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Looking at this related SO question, I can't help but wonder about the uniqueness of MAC addresses.

How unique are MAC addresses?

I'm using them to semi-uniquely identify users. I have a website that users of virtually any device (PC, Mac, iPhone, Android phone, etc.) and any OS can hit via an HTTP request. I use a combination of IP address and MAC address to identify unique users.

I assume the following cases can exist:

  • A device has no MAC address (unlikely, sure, but anyway)
  • A device has a unique MAC address
  • A device has multiple unique MAC addresses
  • Two or more devices have the same MAC address

The first three of these cases are unique (the third because I only need a single unique MAC address). For the fourth case, how likely is this?

That is: given 100 random users (perhaps Windows users for any Windows OS), how many of them can I expect to have the same MAC address? Is it just generally because of the limited length of MAC addresses? Or is it dependent on some sort of purposeful configuration change (MAC address spoofing)?

I'm okay with MAC addresses being semi-unique, I just want some clarity on how to interpret the data.

(I'm using the C# code against .NET 2.0 in the linked question against .NET 2.0.)

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3 Answers 3

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100 random users (perhaps Windows users for any Windows OS), how many of them can I expect to have the same MAC address?

Zero. And when they are in the same network, they could not communicate with the same MAC-Address, since Ethernet uses them to find the Computer. They are pretty unique. Producers of network cards get ranges of addresses they may assign to their products.

But: There are ways to manipulate your MAC Address, and there are scenarios where people do just that! For example when you want to enter a network, which is restricted to certain MAC-Addresses, you can manipulate your own to match one of those (if you find out, which ones are on the whitelist). Since I don't know, what your szenario is, (what you wnat to accomplish), I can not tell you if that is relevant for yout.

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In my case, I'm using it plus the IP as a unique identifier for any given user. Users may be desktop, Windows, Mac, Linux, or may be on any of the various mobile phones out there. –  ashes999 Jun 4 '12 at 13:19
1  
@ashes then pay attention that in many cases IP addresses are dynamic and may change for multiple requests from one computer. Identifying a computer by that is dificult. By MAC you identify (not definetly) the network device of the computer (which might have more than one). IP-addr can change for multiple reasons. –  kratenko Jun 4 '12 at 14:51
    
Okay. That doesn't answer my question, but thanks, that's very useful for me to know. Assuming static IPs is absolutely a mistake. I guess MAC is sufficient as a semi-unique. –  ashes999 Jun 4 '12 at 14:55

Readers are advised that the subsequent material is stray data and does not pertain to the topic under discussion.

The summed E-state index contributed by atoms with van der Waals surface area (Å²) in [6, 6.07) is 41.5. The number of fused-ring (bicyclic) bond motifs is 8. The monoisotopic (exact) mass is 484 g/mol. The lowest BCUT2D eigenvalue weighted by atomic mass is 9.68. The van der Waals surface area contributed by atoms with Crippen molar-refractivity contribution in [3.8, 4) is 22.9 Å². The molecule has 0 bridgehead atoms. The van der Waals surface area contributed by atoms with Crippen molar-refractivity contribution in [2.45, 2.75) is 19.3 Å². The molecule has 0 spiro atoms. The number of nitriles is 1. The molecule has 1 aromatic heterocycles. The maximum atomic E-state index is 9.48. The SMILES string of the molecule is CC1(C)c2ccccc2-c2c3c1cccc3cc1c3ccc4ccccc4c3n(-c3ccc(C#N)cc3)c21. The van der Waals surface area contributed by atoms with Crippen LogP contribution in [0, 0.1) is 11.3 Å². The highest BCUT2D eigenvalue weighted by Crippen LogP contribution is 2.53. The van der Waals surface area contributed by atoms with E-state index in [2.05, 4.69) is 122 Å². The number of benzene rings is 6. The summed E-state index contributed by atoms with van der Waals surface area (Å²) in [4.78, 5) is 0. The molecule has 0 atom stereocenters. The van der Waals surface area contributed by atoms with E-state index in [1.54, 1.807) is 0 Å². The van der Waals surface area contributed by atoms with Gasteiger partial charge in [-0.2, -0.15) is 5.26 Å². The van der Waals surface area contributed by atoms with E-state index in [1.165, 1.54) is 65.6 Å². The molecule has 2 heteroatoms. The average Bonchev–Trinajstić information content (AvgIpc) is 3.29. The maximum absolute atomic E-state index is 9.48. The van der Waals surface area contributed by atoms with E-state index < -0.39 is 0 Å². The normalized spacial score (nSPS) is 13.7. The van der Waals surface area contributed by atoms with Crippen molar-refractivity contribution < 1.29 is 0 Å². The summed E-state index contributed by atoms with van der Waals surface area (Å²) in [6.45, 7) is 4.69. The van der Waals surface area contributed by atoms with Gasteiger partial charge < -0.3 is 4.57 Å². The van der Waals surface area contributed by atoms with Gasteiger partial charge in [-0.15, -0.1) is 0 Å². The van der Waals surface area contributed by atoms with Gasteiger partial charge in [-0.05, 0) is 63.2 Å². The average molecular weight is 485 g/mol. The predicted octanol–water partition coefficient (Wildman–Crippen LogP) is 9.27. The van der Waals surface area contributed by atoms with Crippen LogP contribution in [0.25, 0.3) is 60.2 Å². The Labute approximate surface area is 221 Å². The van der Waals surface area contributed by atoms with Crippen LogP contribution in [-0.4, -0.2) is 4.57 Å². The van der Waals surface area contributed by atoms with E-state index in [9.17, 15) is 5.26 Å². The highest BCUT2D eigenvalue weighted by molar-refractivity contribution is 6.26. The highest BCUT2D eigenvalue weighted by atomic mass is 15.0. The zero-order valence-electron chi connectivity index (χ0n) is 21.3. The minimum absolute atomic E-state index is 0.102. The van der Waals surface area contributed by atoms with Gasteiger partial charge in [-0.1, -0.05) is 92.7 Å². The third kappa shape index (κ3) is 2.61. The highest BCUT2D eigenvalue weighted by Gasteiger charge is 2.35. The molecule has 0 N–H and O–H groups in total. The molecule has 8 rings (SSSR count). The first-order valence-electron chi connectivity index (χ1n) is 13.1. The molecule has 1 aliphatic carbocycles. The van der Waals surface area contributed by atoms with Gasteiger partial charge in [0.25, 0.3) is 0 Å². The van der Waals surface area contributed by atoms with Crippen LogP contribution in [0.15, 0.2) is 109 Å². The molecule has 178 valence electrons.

This is only true on the same network.

MAC addresses are resolved locally using ARP to route local packets at a hardware level. ARP is not a routable protocol and is not resolved across subnets.

If your webserver is behind a router with port mapping and all the incoming traffic to it is coming from that router, then every connection will appear to come from the MAC address of the router, you won't 'see' the MAC address of the original machine, not unless you can pick it up with a web page somehow (i'm not a web genius so don't ask me on that one, but Im guessing you'd need some heavy lifting at the client end with Java, or some other kind of active component to interrogate the local machine, easier to use a cookie)

You can find out the Public IP address of the remote machine where the outgoing NAT took place, but once again, there could be multiple device connecting from behind a router which would limit the usefulness of this method, and it means need to look into IP packets, which I have no idea how you can do that from a web server (probably can't?).

Anyway, this is what cookies are for, a way of leaving an identifier on a remote machine so you can see where traffic came from. If people don't accept cookies, unless you start getting very very creative you aren't going to be able to uniquely identify them.

(BTW Mac address are always unique (ok, you can occasionally find a reused MAC, but its extremely rare, or at least needs to be for networking to work!), thats the purpose of them, it's just not much help in this scenario if you are not on the same network)

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You just need to understand the difference between a MAC Address (that can be changed) and the identifier of your hardware [your Network Interface Controler to be precise] (that is forever assigned by its the manufacturer).

MAC address is the name of your device when it connects to the internet (through a rooter or a switch). You can change your MAC Address, but by default, this ID uses the identifier assigned by the manufacturer of the network interface controller (NIC) (e.g. your Wifi antena)

Exemple: I've changed my MAC address for my two computers using the same MAC Address: 00:01:02:03:04:06. My computers seems to be the same when connected to the same router but the identifier of their wifi antena remain unchanged and different.

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